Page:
Turkish Alt-Pop Artist Bade Reconnects to Roots in Self-Titled EP
Bade’s EP is undoubtedly a point of departure for the artist, who is attempting to hone in on her sound in the diversity of fusions she presents.
Turkish singer, songwriter and producer Bade’s self-titled EP carries influences from world music and pop, with themes of self-discovery and spiritual awakening. Released on Istanbul-based independent label, ‘Dogulu Music’, Bade’s 6-track EP is the artist’s attempt to bridge the gap between Eastern and Western cultures while bringing people together through her music.
The opening track, ‘Fragile’, was produced over Zoom by LA-based Nacho Larraza, Markel Badallo and Bade herself, during the pandemic, according to the EP’s liner notes. It opens up with what sounds like a Turkish saz and melody that comes in and out, building a subtle tension that finds release with the artist’s pristine vocals.
The other five tracks on the EP were co-written and produced by Kenan Dogulu, one of Turkey’s leading producers and songwriters. We feel this shift from the EP opener to the next track, ‘Love Back’, where Bade enters with more confidence both in her thematic content and vocal delivery. Slipping slightly into neo-soul, ‘Love Back’ is a heartbreak song, but its minimalistic production and Turkish melodic textures combine with the drum machine to create a song that finds stunning harmonies.
In ‘Hayir’, we further enter Bade’s Turkish culture as she sings in her native tongue in what feels like an experimental trap track. The track's production gives Bade room to present her vocals as she seamlessly switches between Turkish and English.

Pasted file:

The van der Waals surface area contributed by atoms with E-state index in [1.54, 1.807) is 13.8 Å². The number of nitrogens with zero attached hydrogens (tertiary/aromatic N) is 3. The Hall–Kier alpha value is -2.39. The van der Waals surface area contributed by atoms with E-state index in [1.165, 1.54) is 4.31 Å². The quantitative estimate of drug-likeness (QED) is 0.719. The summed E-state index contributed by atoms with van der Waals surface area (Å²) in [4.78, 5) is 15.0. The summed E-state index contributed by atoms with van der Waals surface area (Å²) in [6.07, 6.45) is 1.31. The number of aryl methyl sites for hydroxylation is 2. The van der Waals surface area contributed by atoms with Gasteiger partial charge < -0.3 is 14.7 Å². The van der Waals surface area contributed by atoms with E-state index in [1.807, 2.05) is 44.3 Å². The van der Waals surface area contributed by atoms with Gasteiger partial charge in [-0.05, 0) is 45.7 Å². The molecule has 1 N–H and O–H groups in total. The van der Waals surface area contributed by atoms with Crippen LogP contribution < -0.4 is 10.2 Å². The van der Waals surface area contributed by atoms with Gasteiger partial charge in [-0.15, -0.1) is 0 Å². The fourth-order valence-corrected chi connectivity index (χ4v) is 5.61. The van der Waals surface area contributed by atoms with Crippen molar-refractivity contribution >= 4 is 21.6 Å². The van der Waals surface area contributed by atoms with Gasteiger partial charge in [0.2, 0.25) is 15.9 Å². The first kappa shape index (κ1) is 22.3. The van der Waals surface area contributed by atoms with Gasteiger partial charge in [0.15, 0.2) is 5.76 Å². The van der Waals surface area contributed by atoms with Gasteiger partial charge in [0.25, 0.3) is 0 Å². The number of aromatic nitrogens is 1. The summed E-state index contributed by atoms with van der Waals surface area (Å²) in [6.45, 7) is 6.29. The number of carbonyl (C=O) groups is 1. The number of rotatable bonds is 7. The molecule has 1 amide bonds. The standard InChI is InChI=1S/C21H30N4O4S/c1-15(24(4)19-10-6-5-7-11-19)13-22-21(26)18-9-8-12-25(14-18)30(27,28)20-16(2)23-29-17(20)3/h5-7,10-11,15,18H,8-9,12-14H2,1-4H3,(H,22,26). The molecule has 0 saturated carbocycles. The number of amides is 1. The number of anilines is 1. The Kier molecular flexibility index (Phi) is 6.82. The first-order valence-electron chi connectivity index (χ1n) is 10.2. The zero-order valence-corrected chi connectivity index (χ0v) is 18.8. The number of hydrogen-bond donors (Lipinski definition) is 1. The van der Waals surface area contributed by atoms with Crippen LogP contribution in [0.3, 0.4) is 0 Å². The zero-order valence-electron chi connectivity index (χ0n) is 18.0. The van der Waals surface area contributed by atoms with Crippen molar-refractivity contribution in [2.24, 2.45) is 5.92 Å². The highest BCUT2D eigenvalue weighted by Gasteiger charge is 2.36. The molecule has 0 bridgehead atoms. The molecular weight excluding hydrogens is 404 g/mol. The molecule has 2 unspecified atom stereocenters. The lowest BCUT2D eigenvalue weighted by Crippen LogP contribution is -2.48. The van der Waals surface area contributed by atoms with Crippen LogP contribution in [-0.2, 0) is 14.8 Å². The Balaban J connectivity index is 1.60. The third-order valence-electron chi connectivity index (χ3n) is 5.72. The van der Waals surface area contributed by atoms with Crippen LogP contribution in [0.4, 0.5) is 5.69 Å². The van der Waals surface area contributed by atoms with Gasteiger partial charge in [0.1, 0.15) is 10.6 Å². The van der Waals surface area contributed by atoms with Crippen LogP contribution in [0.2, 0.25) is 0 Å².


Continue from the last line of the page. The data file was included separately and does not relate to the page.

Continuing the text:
In the next bi-lingual track, ‘Kendi Kendime’, we start to get a sense of Bade’s keen abilities as a songwriter that knows how to bring the melodies to life with her dual languages. By the time we reach the closing track, a remake of Sezen Aksu’s Turkish classic, ‘Farkindayim’, her range of sounds and influences culminate with a stunning and spacious production driven by gentle keys, delicate handclaps that drive much of the rhythm, and what sounds like a Spanish guitar. Just when the track feels like it might be appropriating a Latin sonic aesthetics while she sings about “going back to her roots”, the track’s production pulls back, and she flexes her text-painting abilities. At this moment, the music shifts gears into something contemporary and not based in any geography as she says, “breaking the mould”.
Bade’s EP is undoubtedly a point of departure for the artist, who is attempting to hone in on her sound in the diversity of fusions she presents. The EP, at times, lacks in aesthetically cohesion, but in many ways, this reinforces the themes of journeying through various cultures to find her way home again.
Listen to Bade's self-titled album here:
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